Gregor Ade began his career as a designer at MetaDesign in Berlin in 1999 after graduating as a communication designer at the HfG Offenbach. In 2000 he founded the design firm ade hauser lacour kommunikationsgestaltung in Frankfurt with two partners and has managed it for eight years as an executive partner together with his former fellow students Laurent Lacour and Stefan Hauser. During this time Gregor Ade had already been teaching typography at the University of Mainz, where he passed on his experience to the next generation of creative professionals. In 2008 he joined the Peter Schmidt Group – one of the largest German brand and design agencies, which is part of the US agency network BBDO/Omnicom – as Creative Director. After one year he was appointed to the management of the Peter Schmidt Group and became Managing Partner. Together with his team, he has won many awards, including the ADC, DDC, Manager Magazin Ranking, red dot, iF Design, Berliner Type, Corporate Design Award, Stiftung Buchkunst. He left the Peter Schmidt Group at the end of 2015, has since worked as a freelance brand and design consultant in Frankfurt and has taken on a professorship for Corporate Identity/Corporate Design at the University of Applied Sciences Mainz. Gregor Ade is a member of the German Designer Club (DDC), the Art Directors Club (ADC) and the Board of Trustees of the Museum Angewandte Kunst Frankfurt and has been a member of numerous juries (Cannes Design Lions 2015, ADC, DDC, GWA Junior, Eurobest, etc.).
Frankfurt is for me …
… my home and the place to which I have returned – and to which I remain loyal.
What do you love most about your job?
In teaching: The opportunity to pass on my knowledge and my fascination for “designing”. And it touches me every time I see that I have been able to make a contribution to the students’ conceptual, creative and perhaps also human progress. In consulting: Here, too, it is the visibility of a contribution I have been able to make in branding – conceptually, visually or even procedurally. But also the partnership-based dialogue with the diverse clients, which always requires a new topic to be penetrated in-depth and comprehensively.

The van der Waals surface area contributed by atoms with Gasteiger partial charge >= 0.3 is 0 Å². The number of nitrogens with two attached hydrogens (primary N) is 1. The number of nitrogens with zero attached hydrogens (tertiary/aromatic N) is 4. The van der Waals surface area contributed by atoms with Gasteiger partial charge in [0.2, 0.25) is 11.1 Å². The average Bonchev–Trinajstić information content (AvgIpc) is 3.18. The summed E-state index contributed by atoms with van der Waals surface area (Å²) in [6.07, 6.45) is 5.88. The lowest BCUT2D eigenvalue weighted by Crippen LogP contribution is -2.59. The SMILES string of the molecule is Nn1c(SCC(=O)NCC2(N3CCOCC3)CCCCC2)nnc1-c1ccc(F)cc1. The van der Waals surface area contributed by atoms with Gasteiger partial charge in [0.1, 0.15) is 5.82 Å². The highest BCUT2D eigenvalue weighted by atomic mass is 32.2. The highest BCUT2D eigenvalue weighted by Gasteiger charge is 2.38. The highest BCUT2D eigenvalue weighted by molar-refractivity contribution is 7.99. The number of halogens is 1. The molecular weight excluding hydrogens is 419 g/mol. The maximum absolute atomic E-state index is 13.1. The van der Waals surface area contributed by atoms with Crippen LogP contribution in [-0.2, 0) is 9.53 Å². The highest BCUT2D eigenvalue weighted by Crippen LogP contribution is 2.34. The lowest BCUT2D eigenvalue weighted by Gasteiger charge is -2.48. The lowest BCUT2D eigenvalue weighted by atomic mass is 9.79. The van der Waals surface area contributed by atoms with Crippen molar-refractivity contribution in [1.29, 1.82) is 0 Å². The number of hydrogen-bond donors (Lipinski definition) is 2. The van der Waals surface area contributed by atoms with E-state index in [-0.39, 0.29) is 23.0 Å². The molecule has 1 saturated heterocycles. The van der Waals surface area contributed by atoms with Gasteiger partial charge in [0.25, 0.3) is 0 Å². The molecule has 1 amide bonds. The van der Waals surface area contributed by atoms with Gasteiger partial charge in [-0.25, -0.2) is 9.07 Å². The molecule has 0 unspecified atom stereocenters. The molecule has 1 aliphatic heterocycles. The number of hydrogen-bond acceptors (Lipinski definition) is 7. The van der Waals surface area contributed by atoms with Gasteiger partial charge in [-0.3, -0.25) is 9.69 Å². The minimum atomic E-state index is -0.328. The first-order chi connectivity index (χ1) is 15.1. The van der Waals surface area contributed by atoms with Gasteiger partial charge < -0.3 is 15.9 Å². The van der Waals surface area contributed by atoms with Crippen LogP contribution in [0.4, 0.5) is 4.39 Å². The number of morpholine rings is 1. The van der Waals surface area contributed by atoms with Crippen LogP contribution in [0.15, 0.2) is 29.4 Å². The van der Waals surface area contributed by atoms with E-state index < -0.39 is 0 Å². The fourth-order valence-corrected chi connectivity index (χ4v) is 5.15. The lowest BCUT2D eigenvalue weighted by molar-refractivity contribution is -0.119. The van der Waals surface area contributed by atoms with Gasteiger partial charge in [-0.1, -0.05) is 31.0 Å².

Where do you get your ideas from?
From all areas of society, industry, economy and culture. And through the students: it is precisely this mutual influence that I find so enriching.
My lunch break …
… I prefer to spend my time at Freitgsküche opposite our office and definitely in the station district. At the university, a sandwich in the canteen does the trick.
What trends do you think we will see this year?
There are many current trends and new developments. To pick out just one: we will have to deal with the change in image perception. Moving photography, which artists such as Bill Viola presented as a work of art many years ago, is now available everywhere and will be the standard of “photographic” reproduction in the future. For traditionalists, this may be primarily the decay of the true image (image moment), but the moving image also opens up a completely new visual effectiveness for us.
What else can we still learn?
We can still learn that digitization does not only mean converting print media to online media and existing analogue processes to digital processes. It also means that we can rethink brand experiences with our clients. More emotional, more accessible, simpler and – even if this sounds like a contradiction in terms – we can bring about a renaissance in the real and tactile experience of brands through the many new services and points of contact. We can still learn across the board that social media, despite all the exhilarating diversity of information, does not diminish the ability to weigh up and analyze. Sounds like a truism – but even on the world stage, it seems to me to have got lost at times.
You should definitely do that in Frankfurt …
… visit the museum landscape, which is unique in Germany. No other city has built up this density and quality, no other city draws this enormous flywheel so comprehensively from broad citizen participation.